SOUTH BEND, Ind. (AP) — A federal appeals court has ruled
three University of Notre Dame students who want the school to provide
health care plans covering birth control can intervene on the side of
the federal government in a university-filed lawsuit that challenges
parts of the Affordable Health Care Act.
The 7th U.S. Circuit Court of Appeals in Chicago ruled late Tuesday that
the three students — identified only as Jane Doe 1, Jane Doe 2 and Jane
Doe 3 — can take part in the lawsuit. Ayesha Khan, who is representing
the women and is legal director of Americans United for Separation of
Church and State, said Wednesday that the women wanted a say in the
lawsuit because they have a perspective different from lawyers
representing the federal government.
"They are the people who would be impacted by Notre Dame getting out of
the Affordable Care Act regulation," she said. "The United States is
defending an entire regulatory skein, not speaking on behalf of any
particularly affected women."
She said students' decisions to attend Notre Dame should not make them
unable to have health care coverage that covers birth control "that the
government has determined to be necessary for women's health care."
University spokesman Paul Browne said the case is fundamentally about
the mandate's unconstitutional impingement on religious liberty, "and
only incidentally about contraceptive services."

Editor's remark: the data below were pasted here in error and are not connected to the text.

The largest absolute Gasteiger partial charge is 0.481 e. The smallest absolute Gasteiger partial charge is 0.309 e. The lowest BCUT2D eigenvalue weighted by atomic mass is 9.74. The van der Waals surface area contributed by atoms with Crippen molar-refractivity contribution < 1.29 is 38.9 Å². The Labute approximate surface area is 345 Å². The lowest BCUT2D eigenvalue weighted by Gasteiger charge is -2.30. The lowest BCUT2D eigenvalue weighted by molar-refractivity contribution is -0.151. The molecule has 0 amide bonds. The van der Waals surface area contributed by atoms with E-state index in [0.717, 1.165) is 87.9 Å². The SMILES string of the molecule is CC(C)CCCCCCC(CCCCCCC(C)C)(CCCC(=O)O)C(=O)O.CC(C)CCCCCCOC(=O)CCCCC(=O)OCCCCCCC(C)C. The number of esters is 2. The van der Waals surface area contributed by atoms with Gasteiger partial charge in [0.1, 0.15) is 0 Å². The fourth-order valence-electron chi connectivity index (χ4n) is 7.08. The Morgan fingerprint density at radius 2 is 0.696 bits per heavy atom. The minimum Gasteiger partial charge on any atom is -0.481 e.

"If government is allowed to entangle a religious institution in one
area contrary to conscience, it's given license to do so in others," he
The university filed a lawsuit last month challenging a compromise in
the Affordable Health Care Act offered by the Obama administration that
attempted to create a buffer for religiously affiliated hospitals,
universities and social service groups that oppose birth control. The
law requires insurers or the health plan's outside administrator to pay
for birth control coverage for students and employees and creates a way
to reimburse them.
Notre Dame contends that the law violates its freedom to practice
religion without government interference. When U.S. District Judge
Philip Simon rejected the university's request for an injunction last
month, the school filed an appeal to the 7th U.S. Circuit Court of
The appeals court ruling means that lawyers representing the three women
will file briefs in the lawsuit at the same time as federal lawyers and
could be taking part in oral arguments next month, Khan said.
She said the three women wish to remain anonymous because the case
involves information of a "private nature." The university's code of
conduct states that students who engage in sex outside of marriage may
be subject to referral to the university conduct process.
Khan also said the women could be "ostracized" if their identities were